The gift basket, filled to the brim with skin care products, gift cards to such places as hair salons and restaurants, and movie tickets couldn’t have come at a better time for Catherine Marchesano.
The 57-year-old Wenonah resident is the caretaker of seven grandchildren, ranging in age from 2 years old to 18 years; and a 12-year-old adopted son. Disabled and unable to work, she had been having “a really tough month.”
So when Mantua’s Church of the Incarnation dropped off the gift basket, as part of their “Grateful to Grandparents” program, she was very appreciative.
“It couldn’t have come at a better time. I can’t say thank you enough; I’m so grateful for the church community.”
Begun with money the parish received back after making their House of Charity-Bishop’s Annual Appeal goal, the program saw 10 hand-delivered gift baskets, each like Marchesano’s, go to grandparents and aunts and uncles who are in charge of, and make sacrifices for, their grandchildren or nieces and nephews.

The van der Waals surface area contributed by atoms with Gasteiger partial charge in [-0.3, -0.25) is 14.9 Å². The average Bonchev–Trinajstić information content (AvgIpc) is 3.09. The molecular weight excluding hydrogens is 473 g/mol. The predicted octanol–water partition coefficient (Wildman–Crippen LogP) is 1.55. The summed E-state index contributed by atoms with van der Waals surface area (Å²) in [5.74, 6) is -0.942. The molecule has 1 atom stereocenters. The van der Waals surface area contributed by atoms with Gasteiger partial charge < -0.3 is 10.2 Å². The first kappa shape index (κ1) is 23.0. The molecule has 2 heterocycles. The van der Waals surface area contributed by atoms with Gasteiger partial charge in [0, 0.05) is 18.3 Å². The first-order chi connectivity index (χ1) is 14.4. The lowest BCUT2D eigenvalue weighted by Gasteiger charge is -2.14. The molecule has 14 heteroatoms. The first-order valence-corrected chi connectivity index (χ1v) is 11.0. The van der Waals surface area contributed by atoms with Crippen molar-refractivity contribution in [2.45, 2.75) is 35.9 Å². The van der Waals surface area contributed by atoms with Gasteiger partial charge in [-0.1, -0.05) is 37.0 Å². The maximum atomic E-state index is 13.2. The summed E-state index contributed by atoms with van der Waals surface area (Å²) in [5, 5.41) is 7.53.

In doing so, the parish is recognizing the importance and influence of grandparents, which Pope Francis has acknowledged more than once in recent months.
In October 2016, the pope met with about 7,000 grandmothers and grandfathers in the Vatican’s Paul VI audience hall.
The church looks upon older people “with affection, recognition and great esteem,” he said, as they are an “essential part of the Christian community and society.”
Older generations represent “the roots and memory of a people,” which make them “a precious treasure” that’s crucial for looking ahead to the future “with hope and responsibility,” he said. “Your maturity and wisdom, accumulated over the years, can help the youngest, supporting them in their journey” as they grow, face events as they unfold and seek their own path.